The Cost of Website Obesity
I've been creating websites since the mid 90's, and in that time the web has changed a lot, mostly for the better in terms of style, but certain problems have persisted and I'm going to focus on just one for now: size.
So what about a simple blog? Lets take a look for ourselves...
I decided to compare one of the blog pages on this site to a similar type of page on the popular blog hosting site, Wordpress. I could have made the comparison with almost any site but I went with Wordpress because they're the market leader in terms of customer base and I'm very familiar with Wordpress as I've been using them myself for probably 10 or 12 years. I'd describe myself as something of a Wordpress fan.
In order not shame any specific persons Wordpress site I compared a page on their "demo" site.
This is their Wordpress page based on the "Independent Publisher 2" theme.
It has an eye catching image the full width of the page, uses a clean layout with no ads etc.
The article itself is short with only a single photo they do have some tiny thumbnails to represent the author and a commenter.
The theme is written in the latest HTML 5 using CSS 3 and is a responsive design that automatically adjusts itself to fit different sized device screens, from smartphones through tablets to full desktop monitors.
I really like it.
This is my WenPress page based on the default "blog" theme.
The "featured image" at the top of the post is a similar size to the one in the Wordpress page, again there are no ads and it's a clean single column layout.
The article itself is much longer and has 2 additional photos so we're talking more "content" than the Wordpress "demo" site but that's to be expected.
There are no social media icons or user thumbnail photos but I feel the other 2 images in the page content more than balance that out. If anything there should be a size advantage to the Wordpress page as it has less content...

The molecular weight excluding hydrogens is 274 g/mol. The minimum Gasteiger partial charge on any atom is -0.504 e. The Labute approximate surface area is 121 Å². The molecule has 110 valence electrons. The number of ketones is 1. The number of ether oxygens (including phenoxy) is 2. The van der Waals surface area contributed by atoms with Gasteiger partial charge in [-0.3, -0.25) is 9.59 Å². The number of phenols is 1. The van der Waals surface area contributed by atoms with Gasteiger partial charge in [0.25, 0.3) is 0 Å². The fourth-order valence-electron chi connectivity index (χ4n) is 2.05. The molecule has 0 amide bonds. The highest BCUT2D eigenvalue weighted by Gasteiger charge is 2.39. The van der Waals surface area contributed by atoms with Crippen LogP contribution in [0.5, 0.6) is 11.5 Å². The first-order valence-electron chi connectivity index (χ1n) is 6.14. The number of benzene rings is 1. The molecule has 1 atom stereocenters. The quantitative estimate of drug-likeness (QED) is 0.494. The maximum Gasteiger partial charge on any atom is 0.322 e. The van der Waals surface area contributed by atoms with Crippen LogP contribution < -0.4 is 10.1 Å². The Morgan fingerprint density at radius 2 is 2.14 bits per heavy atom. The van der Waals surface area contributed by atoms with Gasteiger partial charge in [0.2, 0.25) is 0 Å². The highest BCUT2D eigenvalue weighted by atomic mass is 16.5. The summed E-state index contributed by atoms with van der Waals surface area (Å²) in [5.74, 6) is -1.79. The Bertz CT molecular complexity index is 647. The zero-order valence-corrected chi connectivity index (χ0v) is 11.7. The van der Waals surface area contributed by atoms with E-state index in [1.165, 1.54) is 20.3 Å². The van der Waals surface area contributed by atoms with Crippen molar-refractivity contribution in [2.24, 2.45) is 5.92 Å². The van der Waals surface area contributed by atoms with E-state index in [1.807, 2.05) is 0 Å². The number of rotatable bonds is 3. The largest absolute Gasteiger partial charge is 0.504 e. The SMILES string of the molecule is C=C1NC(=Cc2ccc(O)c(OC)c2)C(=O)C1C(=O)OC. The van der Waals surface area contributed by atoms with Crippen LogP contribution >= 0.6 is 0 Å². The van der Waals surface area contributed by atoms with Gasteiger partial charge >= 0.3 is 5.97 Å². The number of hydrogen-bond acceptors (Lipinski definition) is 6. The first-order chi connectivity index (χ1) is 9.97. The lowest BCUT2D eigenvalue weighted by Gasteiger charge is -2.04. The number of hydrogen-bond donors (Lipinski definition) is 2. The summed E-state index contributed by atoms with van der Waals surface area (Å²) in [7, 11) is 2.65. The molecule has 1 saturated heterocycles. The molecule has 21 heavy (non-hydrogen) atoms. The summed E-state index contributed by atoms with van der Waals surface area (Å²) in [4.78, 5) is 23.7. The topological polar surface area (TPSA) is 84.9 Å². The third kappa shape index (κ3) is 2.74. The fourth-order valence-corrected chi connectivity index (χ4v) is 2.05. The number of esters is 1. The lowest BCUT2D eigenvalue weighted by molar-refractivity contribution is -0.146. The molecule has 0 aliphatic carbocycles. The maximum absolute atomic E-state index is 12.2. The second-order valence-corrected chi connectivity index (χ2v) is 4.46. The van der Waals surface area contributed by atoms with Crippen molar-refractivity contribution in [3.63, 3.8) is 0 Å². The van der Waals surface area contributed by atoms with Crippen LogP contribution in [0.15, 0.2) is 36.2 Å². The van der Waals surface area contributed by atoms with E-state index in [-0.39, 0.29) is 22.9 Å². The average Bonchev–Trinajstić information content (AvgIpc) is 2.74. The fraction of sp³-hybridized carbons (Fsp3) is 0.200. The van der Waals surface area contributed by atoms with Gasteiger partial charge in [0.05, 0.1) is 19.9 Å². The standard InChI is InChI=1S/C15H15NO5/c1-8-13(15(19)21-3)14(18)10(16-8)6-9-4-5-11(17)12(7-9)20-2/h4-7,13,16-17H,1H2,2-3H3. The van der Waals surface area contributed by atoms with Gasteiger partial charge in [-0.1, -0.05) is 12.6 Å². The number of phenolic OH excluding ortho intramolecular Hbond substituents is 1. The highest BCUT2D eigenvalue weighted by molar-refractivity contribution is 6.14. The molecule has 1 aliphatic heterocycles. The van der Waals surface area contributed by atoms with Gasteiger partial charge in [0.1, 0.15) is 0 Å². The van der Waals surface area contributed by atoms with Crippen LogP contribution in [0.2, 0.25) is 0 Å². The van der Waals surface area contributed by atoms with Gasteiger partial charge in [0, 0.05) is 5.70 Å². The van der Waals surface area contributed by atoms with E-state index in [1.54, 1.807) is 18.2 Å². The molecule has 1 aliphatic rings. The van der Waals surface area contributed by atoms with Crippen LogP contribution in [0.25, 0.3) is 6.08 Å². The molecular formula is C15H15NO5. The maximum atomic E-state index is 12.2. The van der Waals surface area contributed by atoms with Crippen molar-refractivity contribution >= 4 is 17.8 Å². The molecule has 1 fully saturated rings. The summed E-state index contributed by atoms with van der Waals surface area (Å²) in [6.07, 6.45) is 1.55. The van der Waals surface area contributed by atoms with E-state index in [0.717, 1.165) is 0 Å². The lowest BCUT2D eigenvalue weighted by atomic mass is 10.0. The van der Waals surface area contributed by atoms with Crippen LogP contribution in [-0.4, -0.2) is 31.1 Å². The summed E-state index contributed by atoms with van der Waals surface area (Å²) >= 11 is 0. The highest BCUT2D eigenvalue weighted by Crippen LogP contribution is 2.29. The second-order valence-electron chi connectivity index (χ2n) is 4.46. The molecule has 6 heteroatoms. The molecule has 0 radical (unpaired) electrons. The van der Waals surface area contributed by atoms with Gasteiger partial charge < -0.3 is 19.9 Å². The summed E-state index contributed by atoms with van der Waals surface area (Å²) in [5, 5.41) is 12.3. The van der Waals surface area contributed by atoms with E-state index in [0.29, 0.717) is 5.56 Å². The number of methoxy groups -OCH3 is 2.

To demonstrate the time difference in loading speed between a Wordpress blog and a WenPress blog, I used the excellent simulator on www.webpagetest.org. to simulate loading the page via a good old 56k dial-up modem.
We're looking at two numbers. The first is how long before the page appears in the browser so the user can interact with it, and the second is how long it takes for the page to completely finish loading.
|Time to Interactive
|Time to Finish
I don't think anyone would want to go back to browsing pages via a dial-up modem, although it's a daily reality for more people than you might think. Even in the USA, AOL has over 2 million dial-up subscribers, even if that were only 0.5% of the market, globally that's a lot of people...
The sub 20 seconds managed by WenPress under those circumstances is probably tolerable but I'll bet a rare thing on the wider web, and the painful 94 seconds taken by Wordpress is probably a lot better than most mainstream sites. I suspect the first 34 seconds it takes to even begin displaying the page is more of a frustration than the total load time, the sub 5 second it takes WenPress must be nirvana by comparison... To understand this massive difference in performance we need to take a closer look at what constitutes a page.
Is there any reason to be concerned about unnecessary page bloat beyond the sub 1% of users who are accessing the site via modem? Even developing countries have higher bandwidth from their cell service these days right? Maybe, but even if they do, there is the cost of that metered connection to consider.
Cost to Browse
The cost of Internet service varies by country, just as income does. There is an excellent website, www.whatdoesmysitecost.com, that can tell you what it would cost for a user in a given country to access a page on your website, either in cents or as a percentage of their daily income. So let's compare the two sites from the point of view of a user in Madagascar:
Browsing 100 pages per day would cost them 22% of their daily income.
Browsing 100 pages per day would cost them their 4% of their daily income.
It's a sobering thought and another indication that the digital divide is a very real thing.
I firmly believe that access to information should be free, wherever you are in the world, but if as a society we can't afford to make it free, we should strive to make it as cheap as possible. And no, displaying ads and selling data about your users is not giving them something for free. That comes at a very high price...
Granted I can't change the business model of social media networks or search engines, but I can make accessing my own sites as cheap as possible by keeping things as efficient as I can. And as a side benefit, the more efficient something is the less it costs to run, so I don't need to display ads or sell my users data.